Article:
Martin Luther set his paraphrase of 'Our Father Who Art in Heaven' ('Vater unser im Himmelreich,' 1538) to the ancient tune that is the basis for these duets in the five “species” of counterpoint that Johann Joseph Fux outlines in his treatise, 'Gradus ad Parnassum' ('Steps to Parnassus,' 1725). Bach set the text ‘Dein Will gescheh…’ to this tune in the St. John Passion. Haydn, Beethoven, Berlioz, and Liszt were among many composers who studied Gradus… assiduously.
Here the auxiliary upper voice offers the opportunity for the novice soprano recorder player to become comfortable with the “white” notes from low C to top A, as well as the “black” notes, G#, Bb, and C#. With minimal technical demands and at a moderate tempo, the student may concentrate on fingerings and tuning while working through these graduated exercises. The tune remains in the lower voice throughout.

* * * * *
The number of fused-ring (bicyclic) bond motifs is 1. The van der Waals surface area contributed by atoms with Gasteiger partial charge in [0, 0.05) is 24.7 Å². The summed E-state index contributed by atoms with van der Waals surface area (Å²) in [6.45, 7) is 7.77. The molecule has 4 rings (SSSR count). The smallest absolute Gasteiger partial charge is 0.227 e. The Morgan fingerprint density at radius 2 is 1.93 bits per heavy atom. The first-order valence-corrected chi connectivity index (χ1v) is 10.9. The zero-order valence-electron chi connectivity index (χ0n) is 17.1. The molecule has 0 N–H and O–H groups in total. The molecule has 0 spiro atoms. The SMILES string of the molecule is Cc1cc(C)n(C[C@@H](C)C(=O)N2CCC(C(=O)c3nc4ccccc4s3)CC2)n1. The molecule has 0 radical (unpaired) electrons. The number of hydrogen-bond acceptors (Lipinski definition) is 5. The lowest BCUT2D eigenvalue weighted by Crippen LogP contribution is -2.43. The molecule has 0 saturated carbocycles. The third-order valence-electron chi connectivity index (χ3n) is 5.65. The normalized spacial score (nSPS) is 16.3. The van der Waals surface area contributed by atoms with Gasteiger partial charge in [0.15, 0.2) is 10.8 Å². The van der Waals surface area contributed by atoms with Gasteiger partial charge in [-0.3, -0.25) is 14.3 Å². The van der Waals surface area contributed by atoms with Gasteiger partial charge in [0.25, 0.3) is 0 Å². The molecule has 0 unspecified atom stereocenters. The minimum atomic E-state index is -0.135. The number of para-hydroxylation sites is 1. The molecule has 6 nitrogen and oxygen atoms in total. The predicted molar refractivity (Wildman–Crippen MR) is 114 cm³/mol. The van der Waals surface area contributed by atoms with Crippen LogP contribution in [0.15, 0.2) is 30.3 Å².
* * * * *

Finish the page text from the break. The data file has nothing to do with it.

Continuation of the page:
For those learning the alto recorder, the ARS libraries offer bicinia on 'Vater unser' for soprano and alto recorders in which the tune is in the upper voice.
-- Anthony St. Pierre
A very easy and informative introduction to the 5 Species of Counterpoint, hidden inside a Lutheran hymn melody. The lower line has the melody in all whole notes while the upper line explores the counterpoint possibilities according to Fux. In addition to its educational value, it also provides “real” music for beginners, offering a melody with minimal technical demands that can be played by everyone at all levels of their recorder journey.